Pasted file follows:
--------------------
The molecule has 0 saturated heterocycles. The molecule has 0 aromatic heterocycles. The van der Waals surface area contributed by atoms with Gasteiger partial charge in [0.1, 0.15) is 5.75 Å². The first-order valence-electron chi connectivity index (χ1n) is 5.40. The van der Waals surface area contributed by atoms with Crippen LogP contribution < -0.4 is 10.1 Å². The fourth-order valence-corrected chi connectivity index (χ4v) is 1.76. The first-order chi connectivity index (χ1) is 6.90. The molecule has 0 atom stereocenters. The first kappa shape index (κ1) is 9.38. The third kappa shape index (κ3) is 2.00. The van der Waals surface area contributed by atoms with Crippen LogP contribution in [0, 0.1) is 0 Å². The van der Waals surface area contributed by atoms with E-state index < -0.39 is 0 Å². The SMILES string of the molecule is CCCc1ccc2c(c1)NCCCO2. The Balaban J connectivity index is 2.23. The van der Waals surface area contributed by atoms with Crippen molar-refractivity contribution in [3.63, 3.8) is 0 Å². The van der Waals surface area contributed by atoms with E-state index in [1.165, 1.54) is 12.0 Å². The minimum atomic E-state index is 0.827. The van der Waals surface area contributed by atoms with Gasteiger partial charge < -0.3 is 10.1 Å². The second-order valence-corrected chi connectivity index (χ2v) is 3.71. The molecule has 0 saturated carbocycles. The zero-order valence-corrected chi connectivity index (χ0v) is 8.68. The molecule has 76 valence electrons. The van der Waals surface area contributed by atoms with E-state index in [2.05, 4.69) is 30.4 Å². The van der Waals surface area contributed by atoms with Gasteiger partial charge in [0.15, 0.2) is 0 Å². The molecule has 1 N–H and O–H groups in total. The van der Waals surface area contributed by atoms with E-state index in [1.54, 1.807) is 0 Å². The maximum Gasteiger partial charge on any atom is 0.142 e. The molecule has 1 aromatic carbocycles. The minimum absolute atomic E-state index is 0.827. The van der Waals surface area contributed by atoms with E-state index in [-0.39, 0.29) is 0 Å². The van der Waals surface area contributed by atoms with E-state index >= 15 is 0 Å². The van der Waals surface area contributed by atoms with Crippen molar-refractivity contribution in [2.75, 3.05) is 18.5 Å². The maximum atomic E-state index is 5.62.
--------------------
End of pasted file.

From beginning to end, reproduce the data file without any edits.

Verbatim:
The molecule has 0 saturated heterocycles. The molecule has 0 aromatic heterocycles. The van der Waals surface area contributed by atoms with Gasteiger partial charge in [0.1, 0.15) is 5.75 Å². The first-order valence-electron chi connectivity index (χ1n) is 5.40. The van der Waals surface area contributed by atoms with Crippen LogP contribution < -0.4 is 10.1 Å². The fourth-order valence-corrected chi connectivity index (χ4v) is 1.76. The first-order chi connectivity index (χ1) is 6.90. The molecule has 0 atom stereocenters. The first kappa shape index (κ1) is 9.38. The third kappa shape index (κ3) is 2.00. The van der Waals surface area contributed by atoms with Crippen LogP contribution in [0, 0.1) is 0 Å². The van der Waals surface area contributed by atoms with E-state index < -0.39 is 0 Å². The SMILES string of the molecule is CCCc1ccc2c(c1)NCCCO2. The Balaban J connectivity index is 2.23. The van der Waals surface area contributed by atoms with Crippen molar-refractivity contribution in [3.63, 3.8) is 0 Å². The van der Waals surface area contributed by atoms with E-state index in [1.165, 1.54) is 12.0 Å². The minimum atomic E-state index is 0.827. The van der Waals surface area contributed by atoms with Gasteiger partial charge < -0.3 is 10.1 Å². The second-order valence-corrected chi connectivity index (χ2v) is 3.71. The molecule has 0 saturated carbocycles. The zero-order valence-corrected chi connectivity index (χ0v) is 8.68. The molecule has 76 valence electrons. The van der Waals surface area contributed by atoms with E-state index in [2.05, 4.69) is 30.4 Å². The van der Waals surface area contributed by atoms with Gasteiger partial charge in [0.15, 0.2) is 0 Å². The molecule has 1 N–H and O–H groups in total. The van der Waals surface area contributed by atoms with E-state index in [1.54, 1.807) is 0 Å². The maximum Gasteiger partial charge on any atom is 0.142 e. The molecule has 1 aromatic carbocycles. The minimum absolute atomic E-state index is 0.827. The van der Waals surface area contributed by atoms with E-state index in [-0.39, 0.29) is 0 Å². The van der Waals surface area contributed by atoms with E-state index >= 15 is 0 Å². The van der Waals surface area contributed by atoms with Crippen molar-refractivity contribution in [2.75, 3.05) is 18.5 Å². The maximum atomic E-state index is 5.62.